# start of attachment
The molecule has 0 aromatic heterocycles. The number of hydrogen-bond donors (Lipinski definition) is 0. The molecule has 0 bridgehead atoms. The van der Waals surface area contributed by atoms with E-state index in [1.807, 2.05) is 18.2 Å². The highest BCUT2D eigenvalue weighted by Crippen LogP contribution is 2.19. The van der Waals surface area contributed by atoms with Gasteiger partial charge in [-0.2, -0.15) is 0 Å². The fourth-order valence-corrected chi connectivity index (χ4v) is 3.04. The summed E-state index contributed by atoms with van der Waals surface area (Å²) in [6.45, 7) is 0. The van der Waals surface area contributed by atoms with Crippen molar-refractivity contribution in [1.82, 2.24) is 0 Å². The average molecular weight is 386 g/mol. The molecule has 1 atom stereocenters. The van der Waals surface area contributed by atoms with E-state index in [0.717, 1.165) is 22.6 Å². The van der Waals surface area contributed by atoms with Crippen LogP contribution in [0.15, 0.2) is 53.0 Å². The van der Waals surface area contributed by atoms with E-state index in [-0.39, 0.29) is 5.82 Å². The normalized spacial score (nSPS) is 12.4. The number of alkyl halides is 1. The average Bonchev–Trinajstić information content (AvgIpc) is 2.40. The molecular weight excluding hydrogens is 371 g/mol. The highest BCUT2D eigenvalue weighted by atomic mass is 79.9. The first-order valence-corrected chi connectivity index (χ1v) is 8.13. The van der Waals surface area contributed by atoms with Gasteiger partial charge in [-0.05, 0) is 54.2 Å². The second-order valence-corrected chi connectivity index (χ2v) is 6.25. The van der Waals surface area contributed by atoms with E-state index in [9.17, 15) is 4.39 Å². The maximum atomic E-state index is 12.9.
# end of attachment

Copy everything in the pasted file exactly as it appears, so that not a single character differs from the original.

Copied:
The molecule has 0 aromatic heterocycles. The number of hydrogen-bond donors (Lipinski definition) is 0. The molecule has 0 bridgehead atoms. The van der Waals surface area contributed by atoms with E-state index in [1.807, 2.05) is 18.2 Å². The highest BCUT2D eigenvalue weighted by Crippen LogP contribution is 2.19. The van der Waals surface area contributed by atoms with Gasteiger partial charge in [-0.2, -0.15) is 0 Å². The fourth-order valence-corrected chi connectivity index (χ4v) is 3.04. The summed E-state index contributed by atoms with van der Waals surface area (Å²) in [6.45, 7) is 0. The van der Waals surface area contributed by atoms with Crippen molar-refractivity contribution in [1.82, 2.24) is 0 Å². The average molecular weight is 386 g/mol. The molecule has 1 atom stereocenters. The van der Waals surface area contributed by atoms with E-state index in [0.717, 1.165) is 22.6 Å². The van der Waals surface area contributed by atoms with Crippen LogP contribution in [0.15, 0.2) is 53.0 Å². The van der Waals surface area contributed by atoms with E-state index in [-0.39, 0.29) is 5.82 Å². The normalized spacial score (nSPS) is 12.4. The number of alkyl halides is 1. The average Bonchev–Trinajstić information content (AvgIpc) is 2.40. The molecular weight excluding hydrogens is 371 g/mol. The highest BCUT2D eigenvalue weighted by atomic mass is 79.9. The first-order valence-corrected chi connectivity index (χ1v) is 8.13. The van der Waals surface area contributed by atoms with Gasteiger partial charge in [-0.05, 0) is 54.2 Å². The second-order valence-corrected chi connectivity index (χ2v) is 6.25. The van der Waals surface area contributed by atoms with E-state index in [9.17, 15) is 4.39 Å². The maximum atomic E-state index is 12.9.